Informed Consent: The Patient’s Rights

Dentistry Today


Risk management for dentists as a formal discipline took shape in the mid-1980s as a result of an enormous increase in the number of malpractice claims. Few dentists were familiar with the basic principles that govern the moral, legal, and ethical standards under which the profession operates. As a result, plaintiffs found an inordinate level of success in their actions. The dental profession responded by providing practitioners with the information necessary to ensure that they could prevent legal complaints and better defend themselves, should they be the subject of litigation.

The vast majority of dentists have always comported themselves with dignity and respect in regard to the doctor/patient relationship. However, dentists required a more sophisticated understanding of the legal process. They needed to understand the appropriate approach to patient communication and how to document patient management. This article addresses but one of a large number of rules that govern the practice of dentistry and the rights and privileges enjoyed by the patients who receive dental care.


One of the most imposing and confusing aspects of practice management is informed consent. Practitioners vary in their approach to this process, from doing virtually nothing to satisfy the legal requirements to engaging in a far too lengthy and involved process.

Informed consent focuses on patients’ absolute right to understand their status and the practitioner’s proposed treatment plan. Informed consent is the educational process by which the patient is made aware of the dentist’s diagnosis and treatment plan.

A dentist does not “provide” informed consent to the patient. Rather, the dentist must obtain the informed consent of the patient to perform the intended procedures. This is a process by which the dentist provides certain required information, and the patient is given the opportunity to ask questions and become comfortable with the proposed care, then either refuse treatment or give the dentist permission to proceed. The process is essentially a dialogue in which the situation is discussed until both parties understand the issues and are comfortable with the plan of action.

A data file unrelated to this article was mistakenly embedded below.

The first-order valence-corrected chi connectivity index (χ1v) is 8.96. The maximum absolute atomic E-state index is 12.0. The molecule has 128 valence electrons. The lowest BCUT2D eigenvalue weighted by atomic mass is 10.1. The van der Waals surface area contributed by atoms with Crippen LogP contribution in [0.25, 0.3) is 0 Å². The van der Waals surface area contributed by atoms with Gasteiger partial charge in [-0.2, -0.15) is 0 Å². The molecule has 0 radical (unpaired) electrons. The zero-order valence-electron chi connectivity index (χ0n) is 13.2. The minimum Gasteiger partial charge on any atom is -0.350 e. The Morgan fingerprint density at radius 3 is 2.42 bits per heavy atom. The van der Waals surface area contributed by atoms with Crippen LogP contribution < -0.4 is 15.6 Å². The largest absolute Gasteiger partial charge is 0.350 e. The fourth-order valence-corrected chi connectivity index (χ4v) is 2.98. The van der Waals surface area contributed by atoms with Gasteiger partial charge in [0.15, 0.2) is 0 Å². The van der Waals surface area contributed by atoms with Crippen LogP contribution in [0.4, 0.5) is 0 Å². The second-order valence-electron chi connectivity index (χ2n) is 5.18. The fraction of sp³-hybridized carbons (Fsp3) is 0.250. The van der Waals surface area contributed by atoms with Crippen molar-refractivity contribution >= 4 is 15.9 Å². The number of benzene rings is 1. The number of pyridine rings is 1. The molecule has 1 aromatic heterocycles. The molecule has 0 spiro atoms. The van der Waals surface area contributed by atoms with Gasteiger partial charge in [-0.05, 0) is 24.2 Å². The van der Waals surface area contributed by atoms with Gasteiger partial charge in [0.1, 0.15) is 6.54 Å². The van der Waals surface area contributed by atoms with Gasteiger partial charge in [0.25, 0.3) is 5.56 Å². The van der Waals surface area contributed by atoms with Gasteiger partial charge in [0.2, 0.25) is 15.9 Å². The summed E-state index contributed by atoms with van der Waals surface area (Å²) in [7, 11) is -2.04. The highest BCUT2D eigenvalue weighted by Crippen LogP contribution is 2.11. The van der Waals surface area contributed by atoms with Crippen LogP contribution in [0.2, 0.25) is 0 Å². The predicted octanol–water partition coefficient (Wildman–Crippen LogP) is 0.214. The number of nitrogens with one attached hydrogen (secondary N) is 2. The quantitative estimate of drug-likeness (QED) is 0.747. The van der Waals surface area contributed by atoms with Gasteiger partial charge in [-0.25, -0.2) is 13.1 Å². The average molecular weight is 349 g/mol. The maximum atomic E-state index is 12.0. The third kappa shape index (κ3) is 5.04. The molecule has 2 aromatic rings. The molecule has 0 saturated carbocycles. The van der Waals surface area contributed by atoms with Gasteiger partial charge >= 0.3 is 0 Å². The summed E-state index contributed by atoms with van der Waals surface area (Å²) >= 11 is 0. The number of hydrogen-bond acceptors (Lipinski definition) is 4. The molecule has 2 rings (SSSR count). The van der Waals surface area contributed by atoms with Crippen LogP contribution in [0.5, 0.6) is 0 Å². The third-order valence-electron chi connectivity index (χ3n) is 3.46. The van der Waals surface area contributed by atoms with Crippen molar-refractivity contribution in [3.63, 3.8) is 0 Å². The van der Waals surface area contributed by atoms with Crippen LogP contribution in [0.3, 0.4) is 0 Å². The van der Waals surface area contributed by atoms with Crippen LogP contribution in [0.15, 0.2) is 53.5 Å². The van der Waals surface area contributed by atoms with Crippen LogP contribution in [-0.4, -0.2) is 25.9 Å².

Failure to obtain informed consent is a departure from the standard of care for dental practice. It is negligent to proceed with the treatment of patients without their approval. If the dentist performs procedures that are not accepted by the patient and some untoward reaction occurs, the dentist can be held liable for the result. While lack of informed consent is rarely the sole basis for action in dental malpractice proceedings, it is frequently one of the claims against the practitioner. The basis for this aspect of an action is the premise that the patient was not adequately informed of the risks of the proposed treatment to be performed by the practitioner. In almost all cases in which a less-than-satisfactory result occurs, it is easy to claim that the potential adverse possibilities were not presented to the patient prior to initiation of treatment. It is inferred that if the patient understood the possible complications, he or she would not have undergone the treatment.


The components of the informed consent process are simple and uncomplicated. In fact, almost every time a patient presents for treatment, dentists complete the procedure without acknowledging it as such. Simply stated, it is determining the problem, devising a plan to resolve it, then having a conversation with the patient to define how the anticipated result will be accomplished.

There are 5 basic components of the informed consent process:

(1) Diagnosis of the condition. After performing all of the procedures needed to obtain the diagnosis of the patient’s problem, the dentist is required to present this information in a cogent manner to the patient. Whether it is as simple as stating that there is caries that must be removed and restorations placed or as complex as advanced periodontal disease coupled with endodontic and restorative needs, the dentist must clearly describe the condition.

(2) Recommended treatment plan. Having established the diagnosis, the dentist will develop a primary treatment plan. This should be presented to the patient, discussing the nature of the treatment, the reasons for favoring this approach, and the types of procedures that will be utilized.

(3) Alternative treatment plans. While dentists usually develop a preferred treatment plan, there are almost always other means to achieve an acceptable result. The patient may not wish to proceed with the primary plan, often for financial reasons. The dentist must present all of the acceptable alternatives, regardless of whether he or she is prepared to provide that service personally. For example, many dentists are unfamiliar with and do not provide implant restorative care. Nonetheless, if this is a reasonable solution to the patient’s needs, it must be presented to them as an alternative with the information that a referral to other practitioners would be necessary.